The tracks where Mr. MacAlpine is at his fingerboard smoking best on his own, are “Key to the City” and “The Time and the Test.” It’s difficult for me to put it down in words but he just totally shreds those two tracks. Obviously, he shreds well on the others as well, “Sacred Wonder” especially. To sum it up, you get more than just an album with a guitarist playing all the way through it, you have some fine compositions here.

Track Listing:

  1. Autumn Lords
  2. Hundreds of Thousands
  3. Tears of Sahara
  4. Key to the City
  5. The Time and the Test
  6. The King’s Cup
  7. Sacred Wonder
  8. Etude #4 Opus #10
  9. The Vision
  10. Dreamstate
  11. Porcelain Doll
Tony MacAlpine

Tony MacAlpine- guitar, keyboards, bass

George Lynch- additional guitar solos (tracks 3 and 9)

Jeff Watson- additional guitar solos (track 6)

Deen Castronovo- drums (tracks 1-3, 5 and 6)

Atma Anur- drums (tracks 4, 7 and 9-11)

Not that I care about such things, “Maximum Security” was Tony’s only album to break into the charts. I am not surprised because he shows he is such a talented musician all around. It makes it more of a shame that he seemed to almost vanish after.

Next post: Motley Crue- Girls, Girls, Girls

About four years ago, I wrote a post calling for Bruce Dickinson to receive a knighthood. What I should have been doing is posting the link with every post since. I have seen the error of my ways so with every post from now until Bruce receives his gong, I will post the link to my petition here. I hope all of you, especially my British followers, will sign it.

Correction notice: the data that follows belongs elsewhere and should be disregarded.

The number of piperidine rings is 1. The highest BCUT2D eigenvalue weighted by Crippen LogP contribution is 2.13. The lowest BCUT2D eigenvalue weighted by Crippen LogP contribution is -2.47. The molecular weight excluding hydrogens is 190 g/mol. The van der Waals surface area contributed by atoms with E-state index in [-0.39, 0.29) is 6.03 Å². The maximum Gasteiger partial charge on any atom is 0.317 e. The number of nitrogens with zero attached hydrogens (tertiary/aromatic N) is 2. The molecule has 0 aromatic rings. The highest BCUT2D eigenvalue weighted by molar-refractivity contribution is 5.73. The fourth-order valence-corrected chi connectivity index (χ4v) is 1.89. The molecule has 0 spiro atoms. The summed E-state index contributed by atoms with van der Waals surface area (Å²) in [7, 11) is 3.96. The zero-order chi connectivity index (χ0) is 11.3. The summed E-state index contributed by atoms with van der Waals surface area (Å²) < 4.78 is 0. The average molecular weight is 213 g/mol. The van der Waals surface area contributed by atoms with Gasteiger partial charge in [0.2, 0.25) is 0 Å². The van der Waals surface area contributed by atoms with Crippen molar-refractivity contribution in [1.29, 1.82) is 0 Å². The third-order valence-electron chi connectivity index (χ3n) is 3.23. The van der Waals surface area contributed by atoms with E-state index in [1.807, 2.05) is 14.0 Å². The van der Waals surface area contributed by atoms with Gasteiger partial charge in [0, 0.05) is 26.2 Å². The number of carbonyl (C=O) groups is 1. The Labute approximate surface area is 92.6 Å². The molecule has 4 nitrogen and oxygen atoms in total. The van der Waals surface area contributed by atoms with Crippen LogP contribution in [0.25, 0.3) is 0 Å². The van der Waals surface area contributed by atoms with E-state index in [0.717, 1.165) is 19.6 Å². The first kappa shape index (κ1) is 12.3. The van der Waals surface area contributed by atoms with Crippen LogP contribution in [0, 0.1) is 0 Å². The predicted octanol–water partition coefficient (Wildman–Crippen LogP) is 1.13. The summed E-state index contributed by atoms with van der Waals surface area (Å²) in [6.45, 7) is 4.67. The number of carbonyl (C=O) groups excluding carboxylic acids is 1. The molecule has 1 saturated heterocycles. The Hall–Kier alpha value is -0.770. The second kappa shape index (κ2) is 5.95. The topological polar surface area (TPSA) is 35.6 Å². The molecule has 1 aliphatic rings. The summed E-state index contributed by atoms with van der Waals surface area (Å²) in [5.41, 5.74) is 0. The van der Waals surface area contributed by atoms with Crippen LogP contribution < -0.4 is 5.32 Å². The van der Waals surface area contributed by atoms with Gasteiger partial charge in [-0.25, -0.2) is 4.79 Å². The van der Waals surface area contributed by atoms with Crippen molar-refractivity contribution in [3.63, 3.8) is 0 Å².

https://www.change.org/p/special-honours-committees-for-knighthoods-a-knighthood-for-bruce-dickinson

Another petition I have started and this is not metal related is that I am petitioning the NFL to have next year’s Philadelphia Eagles v Pittsburgh Steelers game played in London. I hope you will sign that one too.

https://www.change.org/p/nfl-2022-steelers-eagles-game-to-be-played-in-london

To buy Rock and Roll Children, email me at: tobychainsaw@hotmail.com

Great Metal Albums of 1985: Dokken- Tooth and Nail

Posted in 1980s, Heavy Metal, Heavy Metal and the 1980s, Music, Rock, Uncategorized with tags , , , , , , , , , , on June 21, 2018 by 80smetalman

Although released in 1984, it took a long time before Dokken’s “Tooth and Nail” album finally got some notice. For me, it couldn’t have come at a more opportune time. By March of 1985, heavy metal got little or no airplay on commercial radio of MTV save for two singles from this album. The first one, “Alone Again,” is number ten on my all time favourite power ballads list. I can’t describe it but the song just kicks ass.

It’s not just the power ballad that makes “Tooth and Nail” my all time favourite Dokken album. Just so happens that it also contains my all time favourite Dokken song, “You Just Got Lucky.” While they were being accused of becoming another glam metal band, this song proved to the world they could still play. I just love how George Lynch works his guitar magic on the song and Don Dokken does a straight forward clean vocal performance. While rumours of these two men totally hating each other were rife even then, this song shows how well they put their differences aside when it mattered.